Bollmann, Stefan 1958-

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Bollmann, Stefan 1958-

PERSONAL:

Born 1958.

CAREER:

Writer, editor, and publisher.

WRITINGS:

Selbsterlösung oder Selbsterhaltung: Thomas Mann's Roman Der Zauberberg im Kontext (nonfiction; title means "Self-Release or Self-Preservation: Thomas Mann's Novel The Magic Mountain in Context"), Bollmann (Dusseldorf, Germany), 1991

(Editor, with Edith Flusser) Vilém Flusser, Schriften (nonfiction; title means "Works"), five volumes, Bollmann (Belsheim, Germany), 1993-96.

(Editor, with Edith Flusser) Vilém Flusser, Jude Sein: Essays, Briefe, Fiktionen (anthology; title means "The Jews: Essays, Letters, Fiction"), Bollmann (Mannheim, Germany), 1995.

(Editor) Kursbuch Stadt: Stadtleben und Stadtkultur an der Jahrtausendwende (nonfiction; title means "City Course Book: City Life and City Culture at the Turn of the Century"), Deutsche Verlags-Anstalt (Stuttgart, Germany), 1999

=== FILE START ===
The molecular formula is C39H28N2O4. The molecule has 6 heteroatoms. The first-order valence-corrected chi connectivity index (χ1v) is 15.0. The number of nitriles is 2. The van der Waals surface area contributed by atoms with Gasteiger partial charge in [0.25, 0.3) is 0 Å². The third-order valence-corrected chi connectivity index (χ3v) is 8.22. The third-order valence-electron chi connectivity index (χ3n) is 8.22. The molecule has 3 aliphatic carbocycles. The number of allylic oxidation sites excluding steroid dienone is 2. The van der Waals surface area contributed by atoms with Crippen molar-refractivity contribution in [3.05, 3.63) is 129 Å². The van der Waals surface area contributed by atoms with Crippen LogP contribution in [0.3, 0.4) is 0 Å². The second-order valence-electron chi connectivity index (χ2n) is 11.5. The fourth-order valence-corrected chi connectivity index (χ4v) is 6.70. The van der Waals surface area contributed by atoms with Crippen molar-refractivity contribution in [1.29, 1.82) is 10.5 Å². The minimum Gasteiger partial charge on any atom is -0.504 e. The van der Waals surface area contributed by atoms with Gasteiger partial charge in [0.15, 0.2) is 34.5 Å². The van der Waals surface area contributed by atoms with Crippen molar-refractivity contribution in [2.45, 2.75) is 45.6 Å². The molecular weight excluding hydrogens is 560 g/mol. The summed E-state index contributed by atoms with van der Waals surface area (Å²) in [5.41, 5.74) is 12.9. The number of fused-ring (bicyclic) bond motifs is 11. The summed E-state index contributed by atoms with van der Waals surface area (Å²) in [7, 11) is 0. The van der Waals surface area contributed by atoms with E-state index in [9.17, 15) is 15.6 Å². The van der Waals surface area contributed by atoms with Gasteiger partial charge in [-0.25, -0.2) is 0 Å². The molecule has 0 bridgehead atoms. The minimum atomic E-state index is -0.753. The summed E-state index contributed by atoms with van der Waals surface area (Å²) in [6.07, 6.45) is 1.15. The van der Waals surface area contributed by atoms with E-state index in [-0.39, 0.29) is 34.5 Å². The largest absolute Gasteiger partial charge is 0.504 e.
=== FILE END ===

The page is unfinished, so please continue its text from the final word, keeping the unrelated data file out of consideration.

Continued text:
(Editor) Patient Deutschland: Eine Therapie (nonfiction; title means "Patient Germany: A Therapy"), Deutsche Verlags-Anstalt (Stuttgart, Germany), 2002

Frauen, die Lesen, Sind Gefährlich (nonfiction), Sandmann (Munich, Germany), 2005, translation by Christine Shuttleworth published as Reading Women, Merrell Publishers (New York, NY), 2006.

Frauen, die Schreiben, Leben Gefährlich (nonfiction), Sandmann (Munich, Germany), 2006, translation by Helen Atkins published as Women Who Write, Merrell Publishers (New York, NY), 2007.

SIDELIGHTS:

German author Stefan Bollmann is a scholar of the works of novelist Thomas Mann and Czech philosopher Vilém Flusser, and his works translated into English include a study of art that depicts women reading and a study of women authors. Both of the latter works are extensively illustrated and view their subjects in terms of women's changing roles over the past few centuries.